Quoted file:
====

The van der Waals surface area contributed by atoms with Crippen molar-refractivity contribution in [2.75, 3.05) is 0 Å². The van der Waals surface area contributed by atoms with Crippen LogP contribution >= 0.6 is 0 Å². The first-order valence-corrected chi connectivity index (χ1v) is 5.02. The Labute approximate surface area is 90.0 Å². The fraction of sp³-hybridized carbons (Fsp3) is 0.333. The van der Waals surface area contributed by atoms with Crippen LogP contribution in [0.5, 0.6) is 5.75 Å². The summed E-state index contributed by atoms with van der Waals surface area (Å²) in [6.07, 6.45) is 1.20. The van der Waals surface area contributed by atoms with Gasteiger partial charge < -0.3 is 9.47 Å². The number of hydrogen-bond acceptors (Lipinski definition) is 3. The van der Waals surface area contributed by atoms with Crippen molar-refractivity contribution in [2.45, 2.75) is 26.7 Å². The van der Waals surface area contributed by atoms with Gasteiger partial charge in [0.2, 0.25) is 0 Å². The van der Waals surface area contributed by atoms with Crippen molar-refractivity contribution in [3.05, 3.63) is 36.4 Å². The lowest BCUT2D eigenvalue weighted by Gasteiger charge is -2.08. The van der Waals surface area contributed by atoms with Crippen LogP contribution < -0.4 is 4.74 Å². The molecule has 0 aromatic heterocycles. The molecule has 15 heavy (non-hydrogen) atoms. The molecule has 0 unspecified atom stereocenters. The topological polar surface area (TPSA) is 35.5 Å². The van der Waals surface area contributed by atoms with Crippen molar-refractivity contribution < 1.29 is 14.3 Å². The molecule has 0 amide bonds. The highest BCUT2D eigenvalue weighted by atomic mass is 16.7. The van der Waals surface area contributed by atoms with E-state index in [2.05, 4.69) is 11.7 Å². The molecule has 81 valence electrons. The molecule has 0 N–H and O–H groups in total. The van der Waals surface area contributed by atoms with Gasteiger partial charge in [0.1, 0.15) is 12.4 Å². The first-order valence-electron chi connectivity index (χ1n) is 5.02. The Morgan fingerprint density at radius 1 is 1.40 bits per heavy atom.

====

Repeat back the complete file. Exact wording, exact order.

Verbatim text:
The van der Waals surface area contributed by atoms with Crippen molar-refractivity contribution in [2.75, 3.05) is 0 Å². The van der Waals surface area contributed by atoms with Crippen LogP contribution >= 0.6 is 0 Å². The first-order valence-corrected chi connectivity index (χ1v) is 5.02. The Labute approximate surface area is 90.0 Å². The fraction of sp³-hybridized carbons (Fsp3) is 0.333. The van der Waals surface area contributed by atoms with Crippen LogP contribution in [0.5, 0.6) is 5.75 Å². The summed E-state index contributed by atoms with van der Waals surface area (Å²) in [6.07, 6.45) is 1.20. The van der Waals surface area contributed by atoms with Gasteiger partial charge < -0.3 is 9.47 Å². The number of hydrogen-bond acceptors (Lipinski definition) is 3. The van der Waals surface area contributed by atoms with Crippen molar-refractivity contribution in [2.45, 2.75) is 26.7 Å². The van der Waals surface area contributed by atoms with Gasteiger partial charge in [0.2, 0.25) is 0 Å². The van der Waals surface area contributed by atoms with Crippen molar-refractivity contribution in [3.05, 3.63) is 36.4 Å². The lowest BCUT2D eigenvalue weighted by Gasteiger charge is -2.08. The van der Waals surface area contributed by atoms with Crippen LogP contribution < -0.4 is 4.74 Å². The molecule has 0 aromatic heterocycles. The molecule has 15 heavy (non-hydrogen) atoms. The molecule has 0 unspecified atom stereocenters. The topological polar surface area (TPSA) is 35.5 Å². The van der Waals surface area contributed by atoms with Crippen molar-refractivity contribution < 1.29 is 14.3 Å². The molecule has 0 amide bonds. The highest BCUT2D eigenvalue weighted by atomic mass is 16.7. The van der Waals surface area contributed by atoms with E-state index in [2.05, 4.69) is 11.7 Å². The molecule has 81 valence electrons. The molecule has 0 N–H and O–H groups in total. The van der Waals surface area contributed by atoms with Gasteiger partial charge in [0.1, 0.15) is 12.4 Å². The first-order valence-electron chi connectivity index (χ1n) is 5.02. The Morgan fingerprint density at radius 1 is 1.40 bits per heavy atom.